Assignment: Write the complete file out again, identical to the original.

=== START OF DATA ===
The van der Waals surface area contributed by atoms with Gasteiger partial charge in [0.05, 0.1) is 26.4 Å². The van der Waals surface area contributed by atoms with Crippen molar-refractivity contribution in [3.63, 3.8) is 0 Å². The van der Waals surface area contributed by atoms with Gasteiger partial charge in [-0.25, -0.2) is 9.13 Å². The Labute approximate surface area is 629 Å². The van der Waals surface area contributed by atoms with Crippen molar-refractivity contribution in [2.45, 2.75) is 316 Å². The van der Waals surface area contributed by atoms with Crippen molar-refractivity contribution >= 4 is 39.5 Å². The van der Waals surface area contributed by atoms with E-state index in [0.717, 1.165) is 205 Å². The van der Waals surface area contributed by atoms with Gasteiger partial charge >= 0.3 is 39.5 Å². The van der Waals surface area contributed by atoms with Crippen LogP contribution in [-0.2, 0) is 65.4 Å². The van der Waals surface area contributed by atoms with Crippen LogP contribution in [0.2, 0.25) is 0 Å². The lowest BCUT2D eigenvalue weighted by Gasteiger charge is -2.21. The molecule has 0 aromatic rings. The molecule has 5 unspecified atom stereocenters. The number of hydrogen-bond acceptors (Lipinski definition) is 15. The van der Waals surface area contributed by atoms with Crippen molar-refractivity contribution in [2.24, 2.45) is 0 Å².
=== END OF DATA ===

The van der Waals surface area contributed by atoms with Gasteiger partial charge in [0.05, 0.1) is 26.4 Å². The van der Waals surface area contributed by atoms with Crippen molar-refractivity contribution in [3.63, 3.8) is 0 Å². The van der Waals surface area contributed by atoms with Gasteiger partial charge in [-0.25, -0.2) is 9.13 Å². The Labute approximate surface area is 629 Å². The van der Waals surface area contributed by atoms with Crippen molar-refractivity contribution in [2.45, 2.75) is 316 Å². The van der Waals surface area contributed by atoms with Crippen molar-refractivity contribution >= 4 is 39.5 Å². The van der Waals surface area contributed by atoms with E-state index in [0.717, 1.165) is 205 Å². The van der Waals surface area contributed by atoms with Gasteiger partial charge >= 0.3 is 39.5 Å². The van der Waals surface area contributed by atoms with Crippen LogP contribution in [-0.2, 0) is 65.4 Å². The van der Waals surface area contributed by atoms with Crippen LogP contribution in [0.2, 0.25) is 0 Å². The lowest BCUT2D eigenvalue weighted by Gasteiger charge is -2.21. The molecule has 0 aromatic rings. The molecule has 5 unspecified atom stereocenters. The number of hydrogen-bond acceptors (Lipinski definition) is 15. The van der Waals surface area contributed by atoms with Crippen molar-refractivity contribution in [2.24, 2.45) is 0 Å².